Once you are ready, bring your army to the yellow walls, set up the Trebuchets, place a castle close to the walls, as possible, and breach the walls with the Trebuchets within 10 seconds of the castle finishing. You will have a serious fight on your hands, but if you do it right, within 5 minutes the Saracens should be at least mostly out of siege equipment, and you will be able to push forward and set up a castle and military base where the tents used to be. Replace your losses with Hand Cannons (or massed Elite Skirmishers if you haven't been trading and milking those two relics for gold, and using Monks to conserve troops), as the Saracens have a lot of horse archers and Arbalests. Skirmishers are better against the enemy units, but you should take into account how Hand Cannons can silence Monks much faster when choosing units. Protect the town with a few Paladins with a Monk in the back, while your main army proceeds south, then east. Kill everything you can see except the Damascus houses. Then head west, mop up everything else outside Jerusalem's walls.
You need only knock down 2 wall blocks and 3 of Jerusalem's towers (including the 2 guarding the Dome of the Rock) if you infiltrate the city by its eastern edge. Hand Cannons will save you from the Monks that rush toward the breach in the wall. Make sure to save before sending the Trade Cart out from your base. Spies is essential to ensure its safety (even if Damascus and Saladin both resigned, Monks and towers are dangerous), and by fighting the first half of the match like a Trash War, you should have plenty of gold once you've finished killing as much of the Saracens as you can find, which should bring the price down to almost nothing. The relics and trade with Richard's market (1 Trade Cart is enough, you don't have that much pop cap to play with) should have brought you plenty of gold anyhow.
Alternative strategy[edit | edit source]
By following this strategy, the level can be beaten in less than 10 minutes.
Note: This strategy cannot be replicated in the Definitive Edition. First and foremost, in the Definitive Edition, any attempt to change one's stance to Damascus or Saladin as neutral will immediately result in both factions changing their stance to the player as enemy. Jerusalem will also have several Skirmishers and Crossbowmen at the ready in their base, along with Monks, and, if too much time has expired to let the faction attack, the Saracens will immediately target any of the player's units in the vicinity, which will be guaranteed because of all these obstacles being in the way. The only way one can breach Damascus' walls as an "ally" is to build a Siege Workshop in Damascus' base and build some mangonels and ground attack the walls until they break down. To deal with Jerusalem's archers, an idea is to have the remaining Villagers construct a Castle (or 2 if possible) near the wall, as it would deal with both the Archers, Skirmishers and Monks, along with the Saracens' forces. This will only buy very little time as the Saracens will eventually bring in Trebuchets, therefore, use the villagers to knock down the wall as soon as possible. The player's only hope is to have the cart reach the destination either alone or with 1-2 paladins.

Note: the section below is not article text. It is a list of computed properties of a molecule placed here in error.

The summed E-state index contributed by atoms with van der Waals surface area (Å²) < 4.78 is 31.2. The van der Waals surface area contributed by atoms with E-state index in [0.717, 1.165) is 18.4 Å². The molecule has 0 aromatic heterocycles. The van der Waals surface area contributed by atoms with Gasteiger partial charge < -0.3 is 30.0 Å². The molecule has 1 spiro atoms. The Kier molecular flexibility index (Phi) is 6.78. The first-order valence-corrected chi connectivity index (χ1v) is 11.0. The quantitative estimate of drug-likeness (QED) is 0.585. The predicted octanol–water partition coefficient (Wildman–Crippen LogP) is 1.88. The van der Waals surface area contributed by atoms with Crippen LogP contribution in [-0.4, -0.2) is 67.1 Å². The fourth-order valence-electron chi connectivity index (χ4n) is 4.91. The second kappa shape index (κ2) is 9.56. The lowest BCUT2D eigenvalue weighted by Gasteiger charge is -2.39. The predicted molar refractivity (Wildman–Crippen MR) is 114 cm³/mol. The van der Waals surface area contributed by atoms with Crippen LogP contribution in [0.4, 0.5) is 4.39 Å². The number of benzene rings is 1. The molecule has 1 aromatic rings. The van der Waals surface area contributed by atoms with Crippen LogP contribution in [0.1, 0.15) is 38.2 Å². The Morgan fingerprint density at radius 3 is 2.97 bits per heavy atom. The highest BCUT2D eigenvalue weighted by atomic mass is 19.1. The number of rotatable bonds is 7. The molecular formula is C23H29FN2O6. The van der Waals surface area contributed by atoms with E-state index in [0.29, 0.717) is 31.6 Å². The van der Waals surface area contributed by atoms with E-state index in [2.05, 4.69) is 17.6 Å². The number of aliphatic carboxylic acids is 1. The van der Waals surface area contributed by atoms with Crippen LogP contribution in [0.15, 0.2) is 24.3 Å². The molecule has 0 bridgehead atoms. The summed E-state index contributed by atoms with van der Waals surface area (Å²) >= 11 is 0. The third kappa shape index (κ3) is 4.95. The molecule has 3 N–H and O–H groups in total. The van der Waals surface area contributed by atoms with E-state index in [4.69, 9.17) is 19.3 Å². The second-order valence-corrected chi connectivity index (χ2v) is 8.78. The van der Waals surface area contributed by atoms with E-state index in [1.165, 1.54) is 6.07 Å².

Outro[edit | edit source]
There is a legend concerning every great king, from Arthur on through Barbarossa, that says the king will return someday when his country needs him. Myths and legends about the sleeping emperor were passed down in German folktales. The Holy Roman Empire did not endure.
She fell back into a patchwork of tiny nations. Some would say Barbarossa's rule was a failure.
But is it not a greater testament to the man that it was the force of his will alone that held the empire together?
And what of Henry the Lion? With Barbarossa gone, there was nothing stopping him from returning to the Holy Roman Empire.